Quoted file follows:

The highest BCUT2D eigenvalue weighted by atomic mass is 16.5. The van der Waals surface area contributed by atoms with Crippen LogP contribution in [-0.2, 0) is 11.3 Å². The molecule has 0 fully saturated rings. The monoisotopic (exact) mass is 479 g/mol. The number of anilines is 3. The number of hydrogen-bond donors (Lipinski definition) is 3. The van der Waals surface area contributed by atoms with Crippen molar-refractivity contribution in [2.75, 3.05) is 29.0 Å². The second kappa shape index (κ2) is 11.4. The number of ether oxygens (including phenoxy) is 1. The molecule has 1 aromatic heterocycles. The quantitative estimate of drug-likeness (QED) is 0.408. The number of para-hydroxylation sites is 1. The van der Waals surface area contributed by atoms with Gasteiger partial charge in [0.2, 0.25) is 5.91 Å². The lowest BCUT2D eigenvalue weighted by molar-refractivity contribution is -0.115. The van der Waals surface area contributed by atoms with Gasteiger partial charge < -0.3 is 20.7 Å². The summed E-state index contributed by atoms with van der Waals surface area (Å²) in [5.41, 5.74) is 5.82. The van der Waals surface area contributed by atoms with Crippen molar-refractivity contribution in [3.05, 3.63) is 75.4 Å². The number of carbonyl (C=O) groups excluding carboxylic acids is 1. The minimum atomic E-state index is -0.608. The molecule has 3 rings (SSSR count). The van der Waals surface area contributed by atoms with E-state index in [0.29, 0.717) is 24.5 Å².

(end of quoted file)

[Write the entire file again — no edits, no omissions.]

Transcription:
The highest BCUT2D eigenvalue weighted by atomic mass is 16.5. The van der Waals surface area contributed by atoms with Crippen LogP contribution in [-0.2, 0) is 11.3 Å². The molecule has 0 fully saturated rings. The monoisotopic (exact) mass is 479 g/mol. The number of anilines is 3. The number of hydrogen-bond donors (Lipinski definition) is 3. The van der Waals surface area contributed by atoms with Crippen molar-refractivity contribution in [2.75, 3.05) is 29.0 Å². The second kappa shape index (κ2) is 11.4. The number of ether oxygens (including phenoxy) is 1. The molecule has 1 aromatic heterocycles. The quantitative estimate of drug-likeness (QED) is 0.408. The number of para-hydroxylation sites is 1. The van der Waals surface area contributed by atoms with Gasteiger partial charge in [0.2, 0.25) is 5.91 Å². The lowest BCUT2D eigenvalue weighted by molar-refractivity contribution is -0.115. The van der Waals surface area contributed by atoms with Gasteiger partial charge < -0.3 is 20.7 Å². The summed E-state index contributed by atoms with van der Waals surface area (Å²) in [5.41, 5.74) is 5.82. The van der Waals surface area contributed by atoms with Crippen molar-refractivity contribution in [3.05, 3.63) is 75.4 Å². The number of carbonyl (C=O) groups excluding carboxylic acids is 1. The minimum atomic E-state index is -0.608. The molecule has 3 rings (SSSR count). The van der Waals surface area contributed by atoms with E-state index in [0.29, 0.717) is 24.5 Å².